The leader of the French-Jewish umbrella group CRIF has attracted critical headlines following a piece he wrote in Haaretz apparently endorsing France's incumbent President Nicolas Sarkozy.
"Richard Prasquier lost his honor" was just one of a dozen headlines attacking or quoting the CRIF leader after his piece appeared, explaining why he thinks Sarkozy is still the best candidate for the presidency. "He has a deep knowledge of Israel and a deep sympathy for this country," wrote Prasquier.
Political analysts say Sarkozy is expected to lose, but Prasquier wrote he was worried by a possible victory by Francois Hollande. What would be the influence of "the leftist parties and the Greens which express a deep hostility towards Israel"? asked Prasquier, before answering: "I expect a surge in leftist and Communist manifestations of anti-Zionism."
Prasquier appeared to express more concern about the far left and the "new anti-Semitism" than about far-right leader Marine Le Pen, and that's why many journalists criticized him.
Le Pen is not expected "to exert any influence on policies toward Jews in France" wrote Prasquier, because "there is no possibility of political agreement between" Sarkozy and the far right. The head of CRIF added: "The Muslim community and immigration issues were at the forefront of their campaign. Indeed, Marine Le Pen even tried to attract Jewish voters as if the past of the National Front and/or the view of some of its still influential leaders had not been known."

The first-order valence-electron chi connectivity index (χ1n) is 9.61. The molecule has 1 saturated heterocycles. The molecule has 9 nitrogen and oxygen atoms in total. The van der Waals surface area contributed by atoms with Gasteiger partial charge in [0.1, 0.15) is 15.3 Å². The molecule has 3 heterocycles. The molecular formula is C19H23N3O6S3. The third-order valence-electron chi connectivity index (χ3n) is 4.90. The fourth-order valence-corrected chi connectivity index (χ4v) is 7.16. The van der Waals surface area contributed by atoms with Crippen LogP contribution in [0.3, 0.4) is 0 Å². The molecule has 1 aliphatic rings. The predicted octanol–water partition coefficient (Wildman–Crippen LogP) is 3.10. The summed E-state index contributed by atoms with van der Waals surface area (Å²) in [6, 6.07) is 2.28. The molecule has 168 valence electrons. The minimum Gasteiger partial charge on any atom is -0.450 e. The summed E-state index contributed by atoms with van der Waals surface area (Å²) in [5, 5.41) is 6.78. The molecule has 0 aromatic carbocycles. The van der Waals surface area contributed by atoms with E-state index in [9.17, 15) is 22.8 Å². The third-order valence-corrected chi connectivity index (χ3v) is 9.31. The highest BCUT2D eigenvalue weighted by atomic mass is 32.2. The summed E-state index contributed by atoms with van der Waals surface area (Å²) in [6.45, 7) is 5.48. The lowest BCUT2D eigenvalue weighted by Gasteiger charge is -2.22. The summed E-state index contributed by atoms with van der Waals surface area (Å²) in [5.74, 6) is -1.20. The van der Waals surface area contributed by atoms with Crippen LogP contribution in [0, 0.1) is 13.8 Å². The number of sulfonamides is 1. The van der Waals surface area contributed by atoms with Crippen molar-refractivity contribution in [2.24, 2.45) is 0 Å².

Several journalists, mainly from the weekly Marianne, which is vehemently hostile to Sarkozy, said the article shows that CRIF is no longer against the far right so long as it doesn't openly criticize Jews.
"When the National Front aggresses immigrants and Muslims, the man who represents French Jews doesn't see anything deeply wrong and writes this to the people of Israel," wrote Claude Askolovitch in an article called "CRIF loses its morals outside the Ghetto". The Huffington Post and website Rue 89 published similar articles.
Prasquier released a statement saying he has repeatedly condemned the National Front. "I've always said that party's history and its positions are contrary to the values of tolerance and respect that have allowed Jews to live freely in France. I didn't change my opinion when that party obtained its highest score in history on April 22."
The controversy reveals that religious communities are still at the heart of the campaign. Days ago Sarkozy criticized Hollande saying "hundreds of imams" supported him, according to an article in Marianne. Muslim site oumma.com noted that when the head of CRIF supports the incumbent president in an opinion piece, Sarkozy doesn't appear bothered at all.